“We weren’t supposed to be, we learned too much at school, now we can’t help but think the future that you’ve got mapped out is nothing much to shout about.”

Pulp – Mis-shapes

You will be glad to know that I have no plans to come over all Dawkins at you: your faith, like the absence of mine, is an entirely personal affair, and none of my business. That’s a hint, by the way, for anyone ready to save my soul with a comment…

No, this isn’t a post about that kind of faith. This is a post about teacher faith. You see, not so long ago I was a keen enthusiastic little trainee on a part time training course and there were all these people telling me stuff. Stuff that would make me a good teacher, stuff that I needed to do to pass the course. That sort of stuff. Then I did DELTA, and learned shitloads of stuff. And I believed every single word, referenced or not. Because they were trainers and they knew their stuff, right? And then later on I started working in the public sector and managers told me stuff, and people said that certain stuff was best practice and that I should do that stuff because OFSTED said it was good stuff. I was a true believer. I listened, I absorbed, I followed the True Path of the Righteous.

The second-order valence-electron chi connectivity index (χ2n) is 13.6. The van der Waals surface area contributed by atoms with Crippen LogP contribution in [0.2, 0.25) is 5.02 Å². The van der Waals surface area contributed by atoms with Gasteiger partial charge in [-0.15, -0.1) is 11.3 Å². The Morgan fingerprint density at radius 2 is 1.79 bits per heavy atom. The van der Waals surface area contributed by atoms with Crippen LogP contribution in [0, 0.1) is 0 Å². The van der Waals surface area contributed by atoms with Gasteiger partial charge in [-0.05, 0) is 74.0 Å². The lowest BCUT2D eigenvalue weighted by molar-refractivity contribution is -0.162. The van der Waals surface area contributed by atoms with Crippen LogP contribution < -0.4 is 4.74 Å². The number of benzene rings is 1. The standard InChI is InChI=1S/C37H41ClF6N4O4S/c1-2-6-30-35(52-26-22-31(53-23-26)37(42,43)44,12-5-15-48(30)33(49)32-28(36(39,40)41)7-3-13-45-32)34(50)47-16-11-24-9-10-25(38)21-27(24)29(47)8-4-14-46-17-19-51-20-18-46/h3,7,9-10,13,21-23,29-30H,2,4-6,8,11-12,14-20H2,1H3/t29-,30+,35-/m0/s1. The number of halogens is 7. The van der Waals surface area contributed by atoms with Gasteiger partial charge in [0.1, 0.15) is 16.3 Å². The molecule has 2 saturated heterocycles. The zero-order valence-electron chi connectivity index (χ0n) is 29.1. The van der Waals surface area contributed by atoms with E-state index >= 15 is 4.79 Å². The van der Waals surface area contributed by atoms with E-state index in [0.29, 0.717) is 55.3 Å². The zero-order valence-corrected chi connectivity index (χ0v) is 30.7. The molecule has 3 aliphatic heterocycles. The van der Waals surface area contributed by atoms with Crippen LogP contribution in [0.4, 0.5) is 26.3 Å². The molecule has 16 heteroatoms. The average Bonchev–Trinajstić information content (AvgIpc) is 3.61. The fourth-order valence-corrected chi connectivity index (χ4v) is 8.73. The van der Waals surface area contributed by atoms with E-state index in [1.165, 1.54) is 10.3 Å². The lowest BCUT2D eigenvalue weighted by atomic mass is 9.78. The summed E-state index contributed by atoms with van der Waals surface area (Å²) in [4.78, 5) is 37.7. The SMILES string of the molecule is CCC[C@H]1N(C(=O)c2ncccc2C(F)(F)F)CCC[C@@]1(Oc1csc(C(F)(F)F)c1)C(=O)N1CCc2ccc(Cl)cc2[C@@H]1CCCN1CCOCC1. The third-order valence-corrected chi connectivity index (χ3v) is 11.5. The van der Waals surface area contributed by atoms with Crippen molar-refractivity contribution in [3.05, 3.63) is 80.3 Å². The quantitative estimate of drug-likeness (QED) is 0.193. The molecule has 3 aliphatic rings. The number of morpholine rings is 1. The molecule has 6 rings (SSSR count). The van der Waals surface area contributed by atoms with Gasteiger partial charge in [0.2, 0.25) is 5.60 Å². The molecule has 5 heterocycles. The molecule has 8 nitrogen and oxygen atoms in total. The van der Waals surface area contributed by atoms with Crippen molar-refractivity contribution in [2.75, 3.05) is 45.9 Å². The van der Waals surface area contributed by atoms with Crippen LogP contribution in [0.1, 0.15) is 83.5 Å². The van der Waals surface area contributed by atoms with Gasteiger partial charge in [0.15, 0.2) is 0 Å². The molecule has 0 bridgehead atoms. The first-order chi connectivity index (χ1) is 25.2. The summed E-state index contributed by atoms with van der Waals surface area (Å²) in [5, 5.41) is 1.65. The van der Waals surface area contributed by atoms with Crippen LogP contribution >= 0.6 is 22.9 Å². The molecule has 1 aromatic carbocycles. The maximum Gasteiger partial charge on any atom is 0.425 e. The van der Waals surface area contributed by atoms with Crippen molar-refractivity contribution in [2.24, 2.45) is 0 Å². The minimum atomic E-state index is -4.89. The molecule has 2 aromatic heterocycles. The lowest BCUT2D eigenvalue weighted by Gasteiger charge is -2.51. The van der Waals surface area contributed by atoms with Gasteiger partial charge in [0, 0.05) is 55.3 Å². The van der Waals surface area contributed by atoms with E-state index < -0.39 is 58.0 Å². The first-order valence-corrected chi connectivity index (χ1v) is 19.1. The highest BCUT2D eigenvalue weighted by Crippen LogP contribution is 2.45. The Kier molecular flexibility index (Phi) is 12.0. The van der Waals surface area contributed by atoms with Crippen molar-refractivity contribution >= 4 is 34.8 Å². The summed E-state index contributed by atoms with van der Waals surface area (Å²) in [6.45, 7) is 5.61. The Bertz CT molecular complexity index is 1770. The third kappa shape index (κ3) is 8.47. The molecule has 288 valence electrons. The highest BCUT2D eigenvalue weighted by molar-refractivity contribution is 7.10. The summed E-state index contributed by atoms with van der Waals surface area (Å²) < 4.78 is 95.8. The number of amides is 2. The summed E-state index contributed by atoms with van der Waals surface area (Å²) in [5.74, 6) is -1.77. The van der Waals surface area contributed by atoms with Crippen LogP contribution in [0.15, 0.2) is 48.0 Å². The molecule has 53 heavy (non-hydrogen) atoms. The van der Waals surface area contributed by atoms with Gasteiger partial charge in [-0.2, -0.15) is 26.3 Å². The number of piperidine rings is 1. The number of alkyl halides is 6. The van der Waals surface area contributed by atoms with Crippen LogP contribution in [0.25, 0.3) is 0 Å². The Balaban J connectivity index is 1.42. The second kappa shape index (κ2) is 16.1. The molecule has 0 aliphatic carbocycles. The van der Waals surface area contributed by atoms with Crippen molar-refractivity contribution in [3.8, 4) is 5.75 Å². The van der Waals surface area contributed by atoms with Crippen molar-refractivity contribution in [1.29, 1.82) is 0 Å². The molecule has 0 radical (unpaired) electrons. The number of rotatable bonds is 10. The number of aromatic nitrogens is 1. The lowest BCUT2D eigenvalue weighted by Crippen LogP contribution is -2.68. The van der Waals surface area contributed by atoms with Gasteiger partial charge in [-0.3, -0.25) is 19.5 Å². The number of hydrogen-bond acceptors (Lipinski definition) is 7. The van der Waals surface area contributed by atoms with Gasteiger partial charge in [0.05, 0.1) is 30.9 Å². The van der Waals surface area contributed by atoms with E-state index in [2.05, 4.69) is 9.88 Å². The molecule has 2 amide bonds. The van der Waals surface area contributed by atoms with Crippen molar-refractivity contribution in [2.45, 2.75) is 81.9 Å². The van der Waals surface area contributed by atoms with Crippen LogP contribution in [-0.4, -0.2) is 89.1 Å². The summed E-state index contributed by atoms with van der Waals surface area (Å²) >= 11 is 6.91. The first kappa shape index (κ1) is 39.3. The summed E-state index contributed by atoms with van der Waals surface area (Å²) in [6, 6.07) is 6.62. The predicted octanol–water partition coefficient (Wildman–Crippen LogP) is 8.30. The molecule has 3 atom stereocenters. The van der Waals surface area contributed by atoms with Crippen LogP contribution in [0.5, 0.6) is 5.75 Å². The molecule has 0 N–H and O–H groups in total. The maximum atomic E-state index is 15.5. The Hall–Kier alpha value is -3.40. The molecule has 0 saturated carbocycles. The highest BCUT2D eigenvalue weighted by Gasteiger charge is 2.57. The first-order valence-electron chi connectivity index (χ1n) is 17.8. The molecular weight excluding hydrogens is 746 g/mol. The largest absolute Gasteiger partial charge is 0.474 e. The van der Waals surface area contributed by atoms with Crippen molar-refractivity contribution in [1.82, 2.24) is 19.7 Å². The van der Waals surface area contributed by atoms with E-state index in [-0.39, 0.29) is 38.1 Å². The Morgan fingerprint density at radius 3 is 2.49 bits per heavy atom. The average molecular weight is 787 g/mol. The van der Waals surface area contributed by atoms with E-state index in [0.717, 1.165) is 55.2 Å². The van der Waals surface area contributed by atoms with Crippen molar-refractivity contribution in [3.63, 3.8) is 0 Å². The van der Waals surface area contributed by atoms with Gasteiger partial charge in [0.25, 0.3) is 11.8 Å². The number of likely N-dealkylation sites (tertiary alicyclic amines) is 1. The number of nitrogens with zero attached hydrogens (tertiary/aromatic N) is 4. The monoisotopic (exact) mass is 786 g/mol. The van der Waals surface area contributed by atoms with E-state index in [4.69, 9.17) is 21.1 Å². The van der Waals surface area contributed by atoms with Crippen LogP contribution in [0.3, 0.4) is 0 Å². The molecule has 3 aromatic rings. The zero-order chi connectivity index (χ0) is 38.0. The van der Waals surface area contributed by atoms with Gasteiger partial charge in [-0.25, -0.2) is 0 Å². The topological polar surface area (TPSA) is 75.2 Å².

I can pinpoint, to within a few months, the arrival of my professional scepticism. It was around September 2004, and it was the insistence that setting targets helped ESOL learners learn English. It was my first encounter with the “because it’s good practice” non-argument, and when pushed for a better explanation, nobody could come up with anything. (Still waiting for the research to prove it, by the way.) Suddenly all these authority figures saying stuff began to sound, well, unauthoritative. I asked for evidence, politely, and was politely rebuffed. So I tried to find out for myself, and I found a big fat heap of nothing. Lots of “best practice guidelines”, lots of advice, and a tiny little bit of not very informative “how to” guidance, but nothing that said “this works because this research and this study said so.” I started to look around at all the other stuff I’d been told over the years, looking for evidence for all sorts and by golly was it interesting. Some of it was there, some of it wasn’t, but for an awful lot of things I’d been told was good practice had little or no evidence base. The whole house of cards started to look very rickety indeed.